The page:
US 3806947 A
A circuit for providing accurate timing pulses to steer an antenna array. A Gunn device coupled at the input of each transmitting element supplies a single pulse at predetermined time intervals to the element enabling time delay steering of the antenna array.
Description (OCR text may contain errors)
United States Patent Krall et al.
MICROWAVE TIMING CIRCUIT FOR BEAM STEERING Inventors: Albert D. Krall, Rockville; Wallace E. Anderson, Beltsville; Albert M. Syeles, Silver Spring, all of Md.
The United States of America as represented by the Secretary of the Navy, Washington, DC.
Filed: Feb. 5, 1973 Appl. No.: 329,785
US. Cl. 343/854, 325/105 Int. Cl. H0lq 3/26 Field of Search 343/010. 2, 854; 325/105 [451 Apr. 23, 1974 [5 6] References Cited UNITED STATES PATENTS 3,150,320 9/1964 Gruenberg 343/DlG. 2
Primary Examiner-Eli Lieberman Attorney, Agent, or FirmR. S. Sciascia; J. A. Cooke; Sol Sheinbein  ABSTRACT A circuit for providing accurate timing pulses to steer an antenna array. A Gunn device coupled at the input of each transmitting element supplies a single pulse at predetermined time intervals to the element enabling time delay steering of the antenna array.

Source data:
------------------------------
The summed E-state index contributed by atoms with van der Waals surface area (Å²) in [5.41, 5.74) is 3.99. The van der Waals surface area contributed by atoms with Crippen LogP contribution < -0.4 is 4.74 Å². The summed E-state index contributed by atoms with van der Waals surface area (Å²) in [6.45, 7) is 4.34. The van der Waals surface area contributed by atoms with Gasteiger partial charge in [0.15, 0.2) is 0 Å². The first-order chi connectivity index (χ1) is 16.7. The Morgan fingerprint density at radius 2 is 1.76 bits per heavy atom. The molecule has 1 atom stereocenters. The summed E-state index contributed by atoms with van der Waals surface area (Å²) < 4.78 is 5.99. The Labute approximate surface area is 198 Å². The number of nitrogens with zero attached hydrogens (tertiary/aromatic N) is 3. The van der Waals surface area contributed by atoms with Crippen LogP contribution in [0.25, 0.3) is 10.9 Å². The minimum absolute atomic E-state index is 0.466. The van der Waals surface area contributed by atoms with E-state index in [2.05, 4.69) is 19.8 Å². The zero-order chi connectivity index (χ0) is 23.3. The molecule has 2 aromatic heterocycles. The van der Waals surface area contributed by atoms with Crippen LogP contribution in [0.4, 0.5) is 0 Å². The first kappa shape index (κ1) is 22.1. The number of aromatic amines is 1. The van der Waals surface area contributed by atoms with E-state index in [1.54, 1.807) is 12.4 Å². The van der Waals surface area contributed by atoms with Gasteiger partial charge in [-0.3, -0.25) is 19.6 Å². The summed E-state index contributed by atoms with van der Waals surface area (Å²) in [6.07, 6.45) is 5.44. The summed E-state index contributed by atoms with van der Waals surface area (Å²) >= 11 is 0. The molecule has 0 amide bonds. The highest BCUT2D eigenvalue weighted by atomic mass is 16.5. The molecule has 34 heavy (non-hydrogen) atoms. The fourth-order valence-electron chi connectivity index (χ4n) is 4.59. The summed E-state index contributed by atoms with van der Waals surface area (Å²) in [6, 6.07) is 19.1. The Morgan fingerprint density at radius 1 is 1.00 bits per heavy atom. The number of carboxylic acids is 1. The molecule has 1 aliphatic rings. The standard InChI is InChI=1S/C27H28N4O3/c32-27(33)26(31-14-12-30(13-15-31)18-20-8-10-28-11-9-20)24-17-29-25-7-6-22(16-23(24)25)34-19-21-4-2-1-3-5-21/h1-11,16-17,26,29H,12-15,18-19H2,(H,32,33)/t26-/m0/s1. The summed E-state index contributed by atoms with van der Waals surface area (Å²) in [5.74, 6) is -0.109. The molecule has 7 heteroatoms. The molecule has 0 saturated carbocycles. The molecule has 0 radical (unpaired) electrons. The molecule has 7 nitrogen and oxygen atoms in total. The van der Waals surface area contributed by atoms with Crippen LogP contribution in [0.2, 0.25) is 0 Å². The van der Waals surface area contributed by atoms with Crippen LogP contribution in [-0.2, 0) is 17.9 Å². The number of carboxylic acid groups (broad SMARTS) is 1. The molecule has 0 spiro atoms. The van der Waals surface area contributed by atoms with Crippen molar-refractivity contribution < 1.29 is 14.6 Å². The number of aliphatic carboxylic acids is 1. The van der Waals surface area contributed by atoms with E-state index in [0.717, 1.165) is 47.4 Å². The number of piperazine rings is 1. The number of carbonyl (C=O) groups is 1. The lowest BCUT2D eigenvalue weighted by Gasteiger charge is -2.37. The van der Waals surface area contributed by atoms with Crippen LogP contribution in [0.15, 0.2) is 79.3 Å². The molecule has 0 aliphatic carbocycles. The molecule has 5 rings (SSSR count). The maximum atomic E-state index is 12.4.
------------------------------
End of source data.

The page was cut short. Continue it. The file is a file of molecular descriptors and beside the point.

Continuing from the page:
4 Claims, 6 Drawing Figures MICROWAVE TIMING CIRCUIT FOR BEAM STEERING BACKGROUND OF THE INVENTION Present antenna arrays are steered by devices that shift the phase of the radiation from each element in the array in such a manner as to cause the beam to shift in space. The basic disadvantage of this system is that groups of elements are excited at the same time and only their phases adjusted within the group. For a beam off broadside, the leading edge of electromagnetic pulse would comprise energy from the elements on one side of the array while the trailing edge of the pulse comprises energy from the opposite side of the array. Only the center of the pulse contains energy from all the elements. This effect is due to the fact that the elements are at physically different distances from any point in space broadside. As the aperture of the antenna increases in size or the pulse length of the radiation decreases, this aforementioned effect increases to a point where performance is degraded. Also, when steering a beam by phase shifting, the beam direction is a function of the output frequency. A narrow beam is therefore limited in instantaneous bandwidth since a broad bandwidth output will cause the beam to broaden. Phase scanning is also seen to be frequency sensitive.
In accordance with this invention, a Gunn diode is placed at the inputs of each element in the array and is triggered to provide a single pulse to the element causing the element to transmit. The Gunn devices are successively triggered with a time delay ofT following triggering of the previous Gunn diode thereby enabling time delay steering of the antenna.
It is therefore an object of the present invention to provide fast and accurate time delay antenna steering.